The SolarBerry journey starts in Scotland, where the shipping container is filled with computer equipment for distribution to schools in Malawi. Once it is empty, the shipping container is converted into a classroom, with new windows being cut into the sides to allow air to flow through the space, and a shade cloth to prevent direct sunlight from heating up the inside of the SolarBerry. Each unit is equipped with 11 Raspberry Pi computers and powered by solar panels on the roof of the container. The SolarBerry is having a huge impact in Choma, where it is allowing the local schools to offer computer studies and to support their young people in gaining the digital skills that they need for the 21st century.

I congratulate everyone who is involved in the innovative project—from the Turing Trust and from the Rotary Club of Currie Balerno—on facilitating the teaching of digital skills to some of the poorest and most remote communities in Africa. In order for those bodies to continue the project, it is clear that more companies and organisations need to donate their old computer equipment. The Turing Trust is located in Simpson Loan on the site of the old Royal infirmary of Edinburgh, which is less than two miles from Parliament. Surely it would be better use of the computer equipment that is disposed of by Parliament to donate it to the Turing Trust to be wiped, repaired and loaded with offline educational resources for use in Africa, as opposed to the current practice of sending it for destruction. I intend to raise that idea with the Scottish Parliamentary Corporate Body in the coming weeks.

In closing, I want to highlight a point about funding. As I stated earlier, I am delighted that the Turing Trust has been a recipient in the Scottish Government’s small grants programme. The charity has ambitions to get computers into every Malawian secondary school by 2025, but in order to achieve that goal, more international development funding will be critical. The reality is that there are few opportunities for small Scottish charities to scale up in order to compete at full development programme level. The Scottish Government has led the way through the small grants programme and has inspired many charities to scale up their ambitions and activities.

However, in order to continue that journey and encourage small Scottish charities to grow, could there be a funding round for up to £250,000, or £500,000, for projects over three years that would help to build Scottish expertise and develop our small charities to help them to make the transition into fully fledged agents for international development? I hope that the minister will be happy to discuss that with me and those involved in the near future. [Applause.]

I, too, welcome members of the Rotary Club of Currie Balerno, but say gently that there should be no applause from the gallery, please. I know that people feel like applauding, but it is not permitted.

I call Gordon MacDonald—[Interruption.] I will need to start putting sugar in my tea. I call Gordon Lindhurst, to be followed by Stewart Stevenson. I am sorry about that, Mr Lindhurst.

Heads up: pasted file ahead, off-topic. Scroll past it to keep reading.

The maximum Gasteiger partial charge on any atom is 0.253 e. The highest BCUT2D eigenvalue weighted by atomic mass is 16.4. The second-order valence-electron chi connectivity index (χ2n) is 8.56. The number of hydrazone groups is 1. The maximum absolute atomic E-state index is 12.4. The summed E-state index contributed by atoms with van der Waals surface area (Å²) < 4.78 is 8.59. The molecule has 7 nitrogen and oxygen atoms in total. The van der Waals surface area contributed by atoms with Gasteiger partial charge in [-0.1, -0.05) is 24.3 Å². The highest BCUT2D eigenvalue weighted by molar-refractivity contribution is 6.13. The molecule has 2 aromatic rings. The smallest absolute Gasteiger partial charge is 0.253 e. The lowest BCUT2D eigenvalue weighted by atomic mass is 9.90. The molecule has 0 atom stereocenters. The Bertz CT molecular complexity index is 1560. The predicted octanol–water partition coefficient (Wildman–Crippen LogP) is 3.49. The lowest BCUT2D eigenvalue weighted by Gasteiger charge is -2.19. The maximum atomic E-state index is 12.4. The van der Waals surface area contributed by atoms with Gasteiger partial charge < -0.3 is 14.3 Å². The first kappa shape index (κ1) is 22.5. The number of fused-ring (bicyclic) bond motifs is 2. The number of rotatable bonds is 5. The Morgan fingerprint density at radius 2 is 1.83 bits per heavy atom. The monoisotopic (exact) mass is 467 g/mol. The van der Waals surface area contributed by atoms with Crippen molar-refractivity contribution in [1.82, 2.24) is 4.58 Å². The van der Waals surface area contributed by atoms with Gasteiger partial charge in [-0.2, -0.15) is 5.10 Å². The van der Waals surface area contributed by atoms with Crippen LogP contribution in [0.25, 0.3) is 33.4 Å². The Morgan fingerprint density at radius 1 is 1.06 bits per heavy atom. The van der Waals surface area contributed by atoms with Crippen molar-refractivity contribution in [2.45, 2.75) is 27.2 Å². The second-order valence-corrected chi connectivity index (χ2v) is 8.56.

Thank you, Presiding Officer.

I thank Gordon MacDonald for bringing the debate to the chamber.

As a Lothian MSP, I am delighted that the work of the Rotary Club of Currie Balerno is being recognised in the Scottish Parliament in this way. Indeed, I paid tribute to that club and, in particular, to its community chest project in a motion that I lodged last year. The club did that project alongside the Balerno Village Trust. Its aim was to set aside funds to assist local clubs and organisations with small projects that benefit the local community.

The Rotary Club of Currie Balerno assists a wide range of people and groups—both young and old—through an impressive array of different projects. A clear example of the footprint that the club leaves is its work with the Georgia Rotary scholarship programme, as detailed on its website. Three Rotary districts in the US state of Georgia sponsor up to 67 students from around the world each year to study at one of Georgia’s universities for an academic year. The package is worth around $30,000 per student. My understanding is that between two and five pupils from the local area secure places on those programmes each year through the Rotary Club of Currie Balerno.

The club does not just benefit the people of Currie and Balerno, as Gordon MacDonald and his motion have pointed out. Its international efforts have included raising substantial funds for the end polio now campaign and the Nepal earthquake appeal in 2015. It is a club with global reach.

Gordon MacDonald has set out the work that the club has done with computers. Why computers? We live in a globalised world, and those who are cut off from it can often be left behind. Fundamental to tackling the issue of poverty in Africa is equipping as many people as possible with the technology and support to work in that global environment. That includes equipping young people with the tools and skills to be able to learn and work in a world that is IT and technology driven in a way that our own young people in Scotland take for granted.

There is much to be done to help to build that capacity for Africa so that people there can enjoy the same access that we often take for granted. Computer access is of course essential to that, which is why this is so important, as is the generosity of those who donate their old computers to the club.

I conclude by highlighting a quote from the club’s website, which is from a volunteer working in Africa as part of the project. This gives a flavour of the impact that the work has on the people receiving the computers:

“The emotions on the teachers and students’ faces as we were setting up the computers is something I will treasure forever”.

I end my speech by saying a big thank you to all the Rotary club members involved in this vitally important work.